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Semi-Supervised Semantic Segmentation in UAV Imagery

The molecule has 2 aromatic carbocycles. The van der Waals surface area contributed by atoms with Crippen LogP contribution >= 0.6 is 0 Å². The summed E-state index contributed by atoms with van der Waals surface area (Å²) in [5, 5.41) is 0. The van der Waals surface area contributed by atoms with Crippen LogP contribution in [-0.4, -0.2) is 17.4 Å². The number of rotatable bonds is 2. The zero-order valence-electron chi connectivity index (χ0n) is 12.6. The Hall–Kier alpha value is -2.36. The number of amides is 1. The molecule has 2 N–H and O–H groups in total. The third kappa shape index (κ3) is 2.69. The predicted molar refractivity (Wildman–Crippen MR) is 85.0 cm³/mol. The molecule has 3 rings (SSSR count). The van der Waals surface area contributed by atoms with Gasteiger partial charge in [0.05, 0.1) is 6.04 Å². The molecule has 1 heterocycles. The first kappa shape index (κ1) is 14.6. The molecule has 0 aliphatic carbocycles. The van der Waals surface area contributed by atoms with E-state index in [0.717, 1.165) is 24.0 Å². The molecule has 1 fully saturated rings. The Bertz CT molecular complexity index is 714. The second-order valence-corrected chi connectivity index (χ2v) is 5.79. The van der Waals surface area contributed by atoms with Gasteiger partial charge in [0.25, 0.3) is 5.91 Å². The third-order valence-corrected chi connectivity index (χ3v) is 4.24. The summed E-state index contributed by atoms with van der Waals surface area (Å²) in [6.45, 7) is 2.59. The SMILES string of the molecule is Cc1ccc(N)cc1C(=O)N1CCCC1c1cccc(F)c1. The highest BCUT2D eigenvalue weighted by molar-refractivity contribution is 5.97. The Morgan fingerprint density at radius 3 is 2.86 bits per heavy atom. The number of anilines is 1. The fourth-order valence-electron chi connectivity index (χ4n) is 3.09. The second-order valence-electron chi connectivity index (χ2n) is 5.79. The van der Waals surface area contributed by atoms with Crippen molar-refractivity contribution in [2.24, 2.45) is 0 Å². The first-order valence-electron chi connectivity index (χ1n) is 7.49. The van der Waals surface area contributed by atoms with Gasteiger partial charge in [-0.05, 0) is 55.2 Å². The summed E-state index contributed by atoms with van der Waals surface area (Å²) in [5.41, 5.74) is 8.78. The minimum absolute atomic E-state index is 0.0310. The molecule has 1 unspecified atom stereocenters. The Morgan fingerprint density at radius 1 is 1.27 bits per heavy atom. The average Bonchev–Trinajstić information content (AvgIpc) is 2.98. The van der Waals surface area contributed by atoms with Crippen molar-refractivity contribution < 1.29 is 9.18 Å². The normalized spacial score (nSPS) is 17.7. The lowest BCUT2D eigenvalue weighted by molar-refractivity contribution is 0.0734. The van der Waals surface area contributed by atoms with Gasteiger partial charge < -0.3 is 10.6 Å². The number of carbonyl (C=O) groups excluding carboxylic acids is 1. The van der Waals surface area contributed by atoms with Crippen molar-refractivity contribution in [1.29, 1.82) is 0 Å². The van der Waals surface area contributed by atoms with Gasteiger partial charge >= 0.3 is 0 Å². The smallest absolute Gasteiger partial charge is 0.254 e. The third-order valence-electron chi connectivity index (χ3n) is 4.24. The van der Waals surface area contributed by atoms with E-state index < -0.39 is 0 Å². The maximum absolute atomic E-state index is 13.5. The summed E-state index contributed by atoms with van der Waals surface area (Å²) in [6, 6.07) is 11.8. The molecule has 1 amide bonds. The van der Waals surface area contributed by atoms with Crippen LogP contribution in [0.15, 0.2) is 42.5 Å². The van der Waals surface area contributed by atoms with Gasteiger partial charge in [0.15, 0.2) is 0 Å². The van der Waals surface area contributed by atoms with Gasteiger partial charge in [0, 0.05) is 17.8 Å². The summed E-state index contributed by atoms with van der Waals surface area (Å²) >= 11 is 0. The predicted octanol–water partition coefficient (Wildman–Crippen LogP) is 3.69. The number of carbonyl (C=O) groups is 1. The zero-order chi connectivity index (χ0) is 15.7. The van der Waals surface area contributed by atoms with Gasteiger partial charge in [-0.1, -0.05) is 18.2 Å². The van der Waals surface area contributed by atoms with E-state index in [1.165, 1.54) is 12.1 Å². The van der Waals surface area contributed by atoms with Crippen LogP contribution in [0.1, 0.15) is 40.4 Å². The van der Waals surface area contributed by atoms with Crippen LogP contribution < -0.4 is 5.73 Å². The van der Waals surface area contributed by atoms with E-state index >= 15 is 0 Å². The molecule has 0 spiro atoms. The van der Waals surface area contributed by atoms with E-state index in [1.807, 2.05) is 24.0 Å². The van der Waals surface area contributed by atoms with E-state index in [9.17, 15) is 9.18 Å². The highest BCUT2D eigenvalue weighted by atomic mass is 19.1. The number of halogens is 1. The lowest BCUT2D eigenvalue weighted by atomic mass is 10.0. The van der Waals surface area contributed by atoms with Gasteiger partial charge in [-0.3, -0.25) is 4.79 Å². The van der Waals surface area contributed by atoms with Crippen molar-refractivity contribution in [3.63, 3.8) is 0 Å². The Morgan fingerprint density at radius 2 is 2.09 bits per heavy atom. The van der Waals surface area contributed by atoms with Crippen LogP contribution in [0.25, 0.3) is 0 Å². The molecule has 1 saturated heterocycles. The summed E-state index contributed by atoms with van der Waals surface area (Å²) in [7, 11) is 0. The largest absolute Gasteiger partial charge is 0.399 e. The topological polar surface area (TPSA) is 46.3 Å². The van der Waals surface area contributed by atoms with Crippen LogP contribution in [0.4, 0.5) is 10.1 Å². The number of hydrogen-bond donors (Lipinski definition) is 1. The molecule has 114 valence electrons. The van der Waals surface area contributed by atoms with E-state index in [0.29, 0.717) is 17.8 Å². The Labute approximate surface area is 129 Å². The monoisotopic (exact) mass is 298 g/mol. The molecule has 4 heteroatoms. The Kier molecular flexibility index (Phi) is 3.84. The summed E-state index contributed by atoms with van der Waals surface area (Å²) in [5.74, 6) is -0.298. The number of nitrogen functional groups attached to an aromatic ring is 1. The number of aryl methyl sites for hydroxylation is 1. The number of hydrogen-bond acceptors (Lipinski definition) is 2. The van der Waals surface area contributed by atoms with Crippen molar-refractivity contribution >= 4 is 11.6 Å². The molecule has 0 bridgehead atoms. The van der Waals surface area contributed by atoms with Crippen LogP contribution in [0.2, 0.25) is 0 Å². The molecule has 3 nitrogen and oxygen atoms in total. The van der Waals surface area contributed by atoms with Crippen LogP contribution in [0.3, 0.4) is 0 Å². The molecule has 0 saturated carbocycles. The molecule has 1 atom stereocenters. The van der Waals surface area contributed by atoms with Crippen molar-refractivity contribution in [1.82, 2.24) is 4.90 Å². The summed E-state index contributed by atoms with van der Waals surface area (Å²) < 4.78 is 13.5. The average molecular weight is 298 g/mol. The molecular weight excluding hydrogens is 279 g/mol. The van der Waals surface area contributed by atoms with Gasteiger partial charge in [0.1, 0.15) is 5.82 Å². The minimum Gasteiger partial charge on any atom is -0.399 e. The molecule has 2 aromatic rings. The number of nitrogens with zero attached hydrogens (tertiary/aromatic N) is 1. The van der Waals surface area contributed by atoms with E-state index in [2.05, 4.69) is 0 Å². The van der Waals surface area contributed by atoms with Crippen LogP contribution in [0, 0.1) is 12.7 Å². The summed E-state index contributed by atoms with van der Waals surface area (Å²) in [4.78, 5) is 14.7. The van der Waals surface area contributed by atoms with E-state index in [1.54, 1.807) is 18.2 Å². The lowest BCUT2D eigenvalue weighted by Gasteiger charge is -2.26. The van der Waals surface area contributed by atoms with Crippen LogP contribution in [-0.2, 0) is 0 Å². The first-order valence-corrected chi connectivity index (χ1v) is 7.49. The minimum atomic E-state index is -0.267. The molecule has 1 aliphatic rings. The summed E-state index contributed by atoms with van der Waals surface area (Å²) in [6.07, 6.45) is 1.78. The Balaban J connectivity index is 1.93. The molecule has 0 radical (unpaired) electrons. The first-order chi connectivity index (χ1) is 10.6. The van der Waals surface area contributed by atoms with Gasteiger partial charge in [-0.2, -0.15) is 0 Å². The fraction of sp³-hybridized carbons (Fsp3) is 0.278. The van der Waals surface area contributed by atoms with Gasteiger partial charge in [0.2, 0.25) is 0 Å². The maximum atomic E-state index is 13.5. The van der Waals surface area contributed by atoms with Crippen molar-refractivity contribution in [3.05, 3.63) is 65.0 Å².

Mangrove forests are rich ecosystems that support our planet and the mankind in many unique ways. Unfortunately, these mangroves are declining at a rapid rate due to deforestation and other activities of the mankind. Monitoring and tracking of these mangrove trees is essential for their conservation. Machine Learning can be used for this purpose but to take advantage of the power of machine learning, image data needs to be captured for these mangrove ecosystems. This data collection is done using Unmanned Aerial Vehicles like drones in this research. Manually labeling the acquired image data for machine learning applications is a tedious and time-consuming task. This called for the development of architectures which could learn from limited labeled data and take advantage of the large amounts of unlabelled data. Such architectures are the semi-supervised semantic segmentation architectures and are studied in this research. We have shown how different semi-supervised models like the self-learning based Pseudo-Labelling architecture, the graph-based label propagation architecture and the deep leaning UNet-Autoencoder architecture perform on the task of mangrove segmentation in the aerial imagery. In order to evaluate different models we mainly look at the Intersection over Union because of it’s popularity in segmentation tasks. Overall, we see that the deep learning UNet-Autoencoder architecture performs the best with an average IoU of 0.78. Conceivably, the performance of each of the models improves as more labelled data is provided for training. The highest IoU obtained in this research is 0.9 with the UNet-Autoencoder when as much as 75% of the data provided is labelled.

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